Pilgrims and Pilgrimage

The Reformation Onwards

Whitby Abbey

Opposition to place pilgrimage

St Mary's parish church, Thirsk, North Yorkshire

In England, as in a number of other European countries, the Reformation proved to be a watershed in the history of pilgrimage to holy places. Catholic and Orthodox Christians continued to revere traditional shrines but in countries touched by the Reformation, pilgrimage, linked as it was with the cult of the saints, the veneration of images, the earning of merit and the granting of indulgences, was a prime target. The leading Reformer Martin Luther moved from questioning the value of pilgrimages to outright condemnation. In 1520 he declared 'All pilgrimages should be stopped. There is no good in them: no commandment enjoins them, no obedience attaches to them. Rather do these pilgrimages give countless occasions to commit sin and to despise God's commandments' (To the Christian Nobility). Luther's criticisms echo many of the points made earlier by the Lollards. He challenged the close association between pilgrimage and the concept of acquiring acceptance with God through 'good deeds' (which ran contrary to his belief that human beings could not earn salvation but needed to depend on God's grace). He suggested that emphasis on special 'holy places' devalued other locations, such as the local parish church, where believers should also expect to encounter God, 'who is the same God everywhere'. He also maintained that those who went on pilgrimage were all too often simply evading their daily responsibilities.

Before long, the majority of English shrines had been destroyed; their statues and relics discredited. The monasteries, which had supported 'place' pilgrimage through maintaining shrines and providing hospitality for pilgrims, were suppressed. Implementing change at the level of popular devotion and parish worship took time, for deeply-rooted beliefs and long-established patterns of devotion do not vanish overnight, whatever official policy may dictate. However, by the late 1570s even parish churches, which had experienced a bewildering series of changes and reversals through the reigns of Henry VIII, Edward VI and Mary Tudor, found a new order taking hold.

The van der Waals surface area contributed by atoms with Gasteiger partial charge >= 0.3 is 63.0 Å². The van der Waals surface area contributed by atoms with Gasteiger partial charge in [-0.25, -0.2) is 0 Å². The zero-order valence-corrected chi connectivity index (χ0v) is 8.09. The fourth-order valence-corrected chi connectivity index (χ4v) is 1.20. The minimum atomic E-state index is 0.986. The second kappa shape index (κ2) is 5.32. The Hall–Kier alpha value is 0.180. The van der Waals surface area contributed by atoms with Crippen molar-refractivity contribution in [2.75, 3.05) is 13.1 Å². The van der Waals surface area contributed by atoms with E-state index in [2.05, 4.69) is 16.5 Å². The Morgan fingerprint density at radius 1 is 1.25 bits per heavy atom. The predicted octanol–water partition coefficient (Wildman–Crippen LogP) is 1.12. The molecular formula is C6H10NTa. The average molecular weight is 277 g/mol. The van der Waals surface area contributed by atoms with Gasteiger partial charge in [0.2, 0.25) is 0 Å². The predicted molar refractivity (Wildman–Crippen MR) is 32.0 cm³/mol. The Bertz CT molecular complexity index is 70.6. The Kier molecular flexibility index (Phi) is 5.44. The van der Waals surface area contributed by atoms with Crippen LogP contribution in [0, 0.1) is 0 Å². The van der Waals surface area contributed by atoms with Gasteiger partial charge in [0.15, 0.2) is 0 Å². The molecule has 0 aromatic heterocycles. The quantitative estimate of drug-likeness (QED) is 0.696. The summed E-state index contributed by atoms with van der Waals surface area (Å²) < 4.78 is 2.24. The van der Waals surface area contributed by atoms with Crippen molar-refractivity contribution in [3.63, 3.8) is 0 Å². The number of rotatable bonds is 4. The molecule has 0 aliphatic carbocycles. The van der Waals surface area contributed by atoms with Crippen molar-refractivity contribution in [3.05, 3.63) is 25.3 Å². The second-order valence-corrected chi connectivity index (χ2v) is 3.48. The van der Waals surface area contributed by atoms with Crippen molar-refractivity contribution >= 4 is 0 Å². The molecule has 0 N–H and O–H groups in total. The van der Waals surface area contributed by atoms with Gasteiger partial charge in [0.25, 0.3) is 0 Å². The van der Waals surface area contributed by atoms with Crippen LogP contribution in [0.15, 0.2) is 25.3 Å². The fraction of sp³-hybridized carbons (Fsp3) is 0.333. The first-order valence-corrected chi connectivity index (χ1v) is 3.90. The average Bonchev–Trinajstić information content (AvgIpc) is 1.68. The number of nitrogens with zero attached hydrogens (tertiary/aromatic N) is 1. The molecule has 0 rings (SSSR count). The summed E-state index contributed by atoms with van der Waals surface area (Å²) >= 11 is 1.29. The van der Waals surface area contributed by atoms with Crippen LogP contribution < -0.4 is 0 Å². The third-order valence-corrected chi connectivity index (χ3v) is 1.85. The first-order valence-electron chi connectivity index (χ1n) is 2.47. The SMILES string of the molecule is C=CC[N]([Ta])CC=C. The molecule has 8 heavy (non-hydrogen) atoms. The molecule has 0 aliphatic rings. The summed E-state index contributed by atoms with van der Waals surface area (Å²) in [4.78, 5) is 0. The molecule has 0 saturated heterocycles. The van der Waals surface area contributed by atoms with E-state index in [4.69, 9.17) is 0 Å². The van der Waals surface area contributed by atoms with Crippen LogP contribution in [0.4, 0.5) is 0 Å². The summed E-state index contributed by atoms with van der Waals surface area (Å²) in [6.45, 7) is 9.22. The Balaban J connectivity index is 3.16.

The pilgrimage motif in literature

Frontpiece, Pilgrim's progress

Protestants might have turned away from both pilgrimage to places and the inner journeying of the anchoritic and monastic movements, but the concept of life as pilgrimage remained a powerful and fruitful image. The continuing power of pilgrimage to shape the imagination can be seen in the work of a number of post-Reformation writers. 'The Passionate Man's Pilgrimage', attributed to Sir Walter Raleigh, is a poignant expression of this theme, traditionally thought to have been written on the eve of the poet's execution. George Herbert and William Shakespeare also explore the pilgrimage motif.

The greatest, and undoubtedly the most influential, expression of this theme occurs in John's Bunyan's The Pilgrims' Progress, which portrays the journey through life of a representative figure who leaves his home and family in the City of Destruction in order to seek the Celestial City.

Post-Reformation travellers from England

View of Rome from Castel d'Angelo

Even in the context of journeying, the pilgrimage concept did not entirely lose its power. Pilgrimage might have been rejected by Protestants, but travel went on and the discontinuities were fewer than might have been imagined. Pre-Reformation pilgrimage had often included an element of curiositas, a desire to see the world and the marvels which it offered, which was sometimes criticised as undermining devotion. The centuries which followed the Reformation were ages of exploration in which curiositas was unfettered. The English still journeyed overseas to be educated and transformed, and to bring home souvenirs. Some visited Rome, which drew criticism from Protestant writers for its 'images' and 'relics'. Others were still keen to visit Palestine and some seventeenth-century travellers including Henry Timberlake and Henry Maundrell have left accounts of their journeys. Timberlake, in particular, was clearly moved by his experiences, falling to his knees at his first sight of Jerusalem. Some of his contemporaries, though scorning relics, inscribed their names on the walls of the great churches (as medieval pilgrims had done before them) and had the Jerusalem cross tattooed upon their arms.

During the eighteenth century, the Grand Tour formed a kind of cultural pilgrimage from which travellers returned with new artistic and architectural perspectives and artefacts, which influenced and shaped their everyday environment.

Dee Dyas
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